Not my favourite Stewart romance at all; it lacks a lot of the charm. The saving grace is the horses: that story is poignant and enough to get invested in. The ending is, thus, perfect. Just keep the main couple out of it and finish with the horse.
All For Love, Jane Aiken Hodge
If you’re a fan of stories like Georgette Heyer’s and Mary Stewart’s romances, Jane Aiken Hodge’s All For Love should be right up your alley. Featuring a historical setting and context, it follows two cousins, alike enough to be twins, who switch places while one executes a madcap scheme to rescue Napoleon, while preserving her reputation and giving herself an alibi in the form of her cousin’s presence. Of course, it stretches credulity a bit, as all such plots would — but it doesn’t stretch it too far; actually, a fair number of people figure out that Juliet is only impersonating Josephine.
The process of Juliet’s relationship with Josephine’s husband is sweet; the way he carefully provides for her without ever pushing boundaries too much or letting her know that he knows she’s not Josephine, and the way they come to care for each other and refuse to do anything about it, because of course, he’s married to Josephine. Then, of course, someone from Josephine’s past shows up to overturn things once more…
It’s all reliant on heaps of lucky coincidence, of course, and Josephine is such an unpleasant person in some ways that you know, really, how it’s going to end — I never really had any tension that it wasn’t going to work out, though I did find myself wondering how it would work out. The writing isn’t as witty as Heyer’s, nor is there a sense of place evoked as in Stewart’s work, but all the same I got quite invested and very much enjoyed the read.
Oh, and if duels and secret plots entertain you, there’s plenty of that alongside the romance.
Saga Volume One, Brian K. Vaughan, Fiona Staples
The first volume of Saga had me hooked right away: something about the clean lines of the art, the way it perfectly brings across character and expression, to begin with. Also the quirkier details, like the pictures that show on Prince Robot’s monitor. But also the story: the offbeat narration by a character who has only just been born at the start of the story, the set-up of the worlds fighting, the Robot kingdom assisting, etc. Alanna and Marko’s relationship is believably silly: they’re ridiculously in love, they’re not always best-suited for each other, but they’re muddling through anyway.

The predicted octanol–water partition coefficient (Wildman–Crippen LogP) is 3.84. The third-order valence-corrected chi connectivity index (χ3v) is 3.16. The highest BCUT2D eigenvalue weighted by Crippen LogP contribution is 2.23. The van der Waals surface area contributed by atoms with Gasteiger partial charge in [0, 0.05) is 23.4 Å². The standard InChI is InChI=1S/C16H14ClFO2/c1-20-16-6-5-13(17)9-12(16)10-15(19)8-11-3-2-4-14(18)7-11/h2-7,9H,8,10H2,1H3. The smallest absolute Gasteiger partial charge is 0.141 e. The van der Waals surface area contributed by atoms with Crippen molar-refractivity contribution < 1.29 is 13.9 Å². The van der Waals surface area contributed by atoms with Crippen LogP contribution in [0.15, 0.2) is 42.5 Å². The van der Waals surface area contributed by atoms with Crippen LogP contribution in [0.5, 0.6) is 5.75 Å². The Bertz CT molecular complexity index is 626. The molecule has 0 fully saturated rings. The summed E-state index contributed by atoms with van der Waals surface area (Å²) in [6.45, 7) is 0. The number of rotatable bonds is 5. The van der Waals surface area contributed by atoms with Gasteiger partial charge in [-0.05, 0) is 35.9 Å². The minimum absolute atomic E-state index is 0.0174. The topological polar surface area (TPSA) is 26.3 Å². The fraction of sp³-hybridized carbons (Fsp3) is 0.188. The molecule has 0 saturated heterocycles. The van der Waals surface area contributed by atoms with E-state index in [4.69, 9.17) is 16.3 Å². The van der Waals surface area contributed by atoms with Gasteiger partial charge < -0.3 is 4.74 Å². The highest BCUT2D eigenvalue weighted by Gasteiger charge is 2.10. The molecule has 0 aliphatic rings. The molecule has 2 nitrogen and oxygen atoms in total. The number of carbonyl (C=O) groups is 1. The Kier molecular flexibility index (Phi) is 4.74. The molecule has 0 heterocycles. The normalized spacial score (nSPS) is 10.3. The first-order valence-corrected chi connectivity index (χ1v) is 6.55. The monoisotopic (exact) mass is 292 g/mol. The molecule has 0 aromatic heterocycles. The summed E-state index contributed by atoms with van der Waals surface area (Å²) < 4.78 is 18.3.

It’s also funny in general — not always in the most “tasteful” or “refined” way, as some of the sex-related humour shows, but believably. You can like these characters, it says, because even though one has wings and the other has horns, they’re dweebs like you.
Snobbery With Violence, M.C. Beaton
I wasn’t a fan of M.C. Beaton’s Agatha Raisin series at all, so I was quite prepared to dislike Snobbery With Violence intensely. That might have been better for my TBR list, but it turned out that Snobbery With Violence hits the spot for me. It’s not Sayers, of course; it’s lacking in that incisiveness and depth of characters. But it is a fun quick read with characters you can more or less get along with: sometimes Rose is too spoilt, and Harry Cathcart too… blandly typical. I actually liked the side characters of Beckett and Daisy more; I like their relationship to each other and to their bosses.
Lady Rose’s family, well, they’re pretty colourless and despicable in a hands-off, self-absorbed way that is neither engaging nor particularly original. In general, the characters around the main four feel like props. The mystery, too, felt like that. It’s all relatively by-the-numbers. Sometimes the things which happen are just too silly — the example I can think of is from the second book, but at times there’s a cascade of events like a comedy of errors which just… makes the book feel like it’s intended to be a comedy somehow.
All of this is essentially damning with faint praise: I wouldn’t particularly recommend these books to someone specific, but since I have them, I’m reading them all and enjoying them. If you’re looking for something light with a bit of historical romance and a bit of mystery, this might be your thing. Objectively, it should probably be a two-star rating, but subjectively, I enjoyed it quite a bit.